The pathologic basis for FD as mentioned by Ricalde et al. is a post-zygotic mutation in the GNAS-1 gene located on chromosome 20, which results in the formation of excess 30, 50-cyclic adenosine monophosphate (cAMP) in mutated cells. The increase in cAMP might prevent the differentiation of cells within the osteoblastic lineage. The mutation occurs in the 201 position, which is usually occupied by an arginine (R201), but in FD, is replaced by either a cysteine (R201C), a histidine (R201H), or a guanine (R201G). GNAS-1 mutation and subsequent cAMP excess impairs the ability of cells in the osteoblastic lineage to fully differentiate. The condition of cAMP excess contributes to the mutated osteoblastic cells overexpressing interleukin (IL)-6, which in turn activates surrounding osteoclasts, and thereby expands the bone lesions. The accepted explanation for the variability in the severity and extent of the disease is related to the stage at which the post-zygotic mutation occurred.[1]

Clinical Features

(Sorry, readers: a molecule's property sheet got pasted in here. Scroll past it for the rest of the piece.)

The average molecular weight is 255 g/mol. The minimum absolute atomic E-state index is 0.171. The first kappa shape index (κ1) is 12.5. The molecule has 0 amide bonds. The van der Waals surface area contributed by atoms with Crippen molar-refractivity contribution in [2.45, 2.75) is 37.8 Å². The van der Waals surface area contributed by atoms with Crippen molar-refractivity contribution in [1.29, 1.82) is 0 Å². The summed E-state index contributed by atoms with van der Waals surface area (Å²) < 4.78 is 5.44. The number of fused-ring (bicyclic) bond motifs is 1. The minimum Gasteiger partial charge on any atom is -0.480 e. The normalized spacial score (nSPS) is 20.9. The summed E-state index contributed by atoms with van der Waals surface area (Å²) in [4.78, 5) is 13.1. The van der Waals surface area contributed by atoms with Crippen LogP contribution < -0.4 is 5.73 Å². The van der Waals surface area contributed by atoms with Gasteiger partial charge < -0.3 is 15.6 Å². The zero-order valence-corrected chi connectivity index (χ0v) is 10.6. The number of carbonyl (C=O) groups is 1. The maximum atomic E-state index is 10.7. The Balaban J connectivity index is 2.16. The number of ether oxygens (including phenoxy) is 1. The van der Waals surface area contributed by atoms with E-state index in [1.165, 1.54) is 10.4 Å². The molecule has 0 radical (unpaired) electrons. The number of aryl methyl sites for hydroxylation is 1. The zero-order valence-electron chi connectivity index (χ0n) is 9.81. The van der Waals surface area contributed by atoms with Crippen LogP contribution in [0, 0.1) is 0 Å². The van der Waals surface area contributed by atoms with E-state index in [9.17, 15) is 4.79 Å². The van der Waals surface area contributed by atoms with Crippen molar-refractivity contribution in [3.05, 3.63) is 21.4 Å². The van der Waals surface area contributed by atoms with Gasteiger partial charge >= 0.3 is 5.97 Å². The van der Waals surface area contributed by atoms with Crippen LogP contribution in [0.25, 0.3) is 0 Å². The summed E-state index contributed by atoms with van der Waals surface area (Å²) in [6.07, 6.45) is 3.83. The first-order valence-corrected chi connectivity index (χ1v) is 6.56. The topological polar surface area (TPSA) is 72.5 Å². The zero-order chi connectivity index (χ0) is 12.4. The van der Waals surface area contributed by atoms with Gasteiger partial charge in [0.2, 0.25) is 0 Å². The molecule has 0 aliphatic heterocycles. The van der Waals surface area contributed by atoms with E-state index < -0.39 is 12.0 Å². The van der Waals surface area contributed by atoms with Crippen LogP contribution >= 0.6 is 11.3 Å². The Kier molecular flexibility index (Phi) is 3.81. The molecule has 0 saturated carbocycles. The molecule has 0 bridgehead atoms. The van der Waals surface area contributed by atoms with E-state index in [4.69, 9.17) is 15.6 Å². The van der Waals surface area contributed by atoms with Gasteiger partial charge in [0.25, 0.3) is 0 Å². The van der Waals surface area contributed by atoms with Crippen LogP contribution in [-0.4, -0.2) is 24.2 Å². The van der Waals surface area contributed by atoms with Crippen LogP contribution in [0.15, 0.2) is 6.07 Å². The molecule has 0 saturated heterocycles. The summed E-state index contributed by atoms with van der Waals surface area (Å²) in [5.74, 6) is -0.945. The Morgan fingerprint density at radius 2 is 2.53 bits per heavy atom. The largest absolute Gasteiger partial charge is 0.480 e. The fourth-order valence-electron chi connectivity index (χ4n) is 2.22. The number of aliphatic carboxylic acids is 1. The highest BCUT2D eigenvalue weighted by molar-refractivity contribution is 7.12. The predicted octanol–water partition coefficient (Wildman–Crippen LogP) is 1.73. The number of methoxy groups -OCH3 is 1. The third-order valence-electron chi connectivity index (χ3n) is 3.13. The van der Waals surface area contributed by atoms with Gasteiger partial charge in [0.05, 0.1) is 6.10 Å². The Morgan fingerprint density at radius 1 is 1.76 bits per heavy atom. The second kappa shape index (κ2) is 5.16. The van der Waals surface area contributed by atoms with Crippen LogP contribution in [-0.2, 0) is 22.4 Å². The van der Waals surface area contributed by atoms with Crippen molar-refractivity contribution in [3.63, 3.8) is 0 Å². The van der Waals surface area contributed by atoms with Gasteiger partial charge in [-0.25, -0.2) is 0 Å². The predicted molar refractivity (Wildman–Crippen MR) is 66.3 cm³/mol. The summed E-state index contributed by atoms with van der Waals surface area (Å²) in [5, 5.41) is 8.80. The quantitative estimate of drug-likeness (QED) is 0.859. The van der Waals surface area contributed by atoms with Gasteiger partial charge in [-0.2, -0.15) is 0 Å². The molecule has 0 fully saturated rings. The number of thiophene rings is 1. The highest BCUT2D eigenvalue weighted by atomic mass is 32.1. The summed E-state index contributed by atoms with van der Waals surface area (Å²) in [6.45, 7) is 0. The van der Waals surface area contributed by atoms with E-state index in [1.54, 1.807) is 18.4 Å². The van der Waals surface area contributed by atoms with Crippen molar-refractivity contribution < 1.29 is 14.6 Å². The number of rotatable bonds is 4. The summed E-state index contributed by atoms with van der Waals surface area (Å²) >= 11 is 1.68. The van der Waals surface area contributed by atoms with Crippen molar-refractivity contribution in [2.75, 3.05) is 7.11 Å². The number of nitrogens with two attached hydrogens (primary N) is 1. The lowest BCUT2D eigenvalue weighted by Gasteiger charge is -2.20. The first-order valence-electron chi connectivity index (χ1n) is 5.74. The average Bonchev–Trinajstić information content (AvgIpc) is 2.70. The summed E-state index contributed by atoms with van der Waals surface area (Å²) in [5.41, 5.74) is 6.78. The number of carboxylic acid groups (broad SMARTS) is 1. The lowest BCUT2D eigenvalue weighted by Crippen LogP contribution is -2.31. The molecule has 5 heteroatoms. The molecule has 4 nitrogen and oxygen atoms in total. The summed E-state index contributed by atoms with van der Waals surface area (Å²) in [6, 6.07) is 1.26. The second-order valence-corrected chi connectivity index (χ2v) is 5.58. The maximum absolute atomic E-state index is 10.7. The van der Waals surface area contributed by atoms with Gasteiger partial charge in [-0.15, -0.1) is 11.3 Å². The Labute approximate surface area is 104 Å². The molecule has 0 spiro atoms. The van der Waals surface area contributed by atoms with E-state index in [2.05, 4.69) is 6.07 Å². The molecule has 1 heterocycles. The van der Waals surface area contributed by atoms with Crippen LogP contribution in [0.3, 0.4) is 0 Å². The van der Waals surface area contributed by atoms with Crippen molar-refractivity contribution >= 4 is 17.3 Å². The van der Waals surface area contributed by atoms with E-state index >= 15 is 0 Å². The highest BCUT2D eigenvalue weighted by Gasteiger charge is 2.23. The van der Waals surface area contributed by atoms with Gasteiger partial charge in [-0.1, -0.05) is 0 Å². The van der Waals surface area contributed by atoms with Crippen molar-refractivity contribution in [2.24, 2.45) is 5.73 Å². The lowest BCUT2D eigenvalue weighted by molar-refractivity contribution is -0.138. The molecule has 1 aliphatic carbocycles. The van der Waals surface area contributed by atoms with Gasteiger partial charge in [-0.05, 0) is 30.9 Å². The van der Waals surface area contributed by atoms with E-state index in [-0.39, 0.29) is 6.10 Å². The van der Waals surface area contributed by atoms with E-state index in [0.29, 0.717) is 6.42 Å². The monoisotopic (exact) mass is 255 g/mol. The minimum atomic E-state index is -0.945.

The majority of the cases involving the jaws first present around the age of 25 years and overall at 15 years age. The most common presenting symptom in the craniofacial region is a gradual, painless enlargement of the involved bones evident as facial asymmetry. Swelling is seen mostly in cases involving the jaws.[8] If there is obliteration of bony cavities or constriction of foramina: Proptosis, diplopia, orbital dystopia, blindness, epiphora, strabismus, tinnitus, hearing loss, nasal obstruction, facial paralysis, etc., may be evident.[3] Pain is not an initial presenting symptom but might occur later due to the disease obstructing the sinus or compressing the nerves passing through various foramina.[4] Resorption of roots is rarely observed. Loss of lamina dura is seen in the radiographs of the affected region. Although the possibility of pathological fracture is highest in polyostotic cases, especially in MAS, de Mattos et al. reported that even 50% of monostotic cases fracture. The most cases involving the jaws do not become “quiescent during puberty,” typical of extragnathic cases of FD.[8]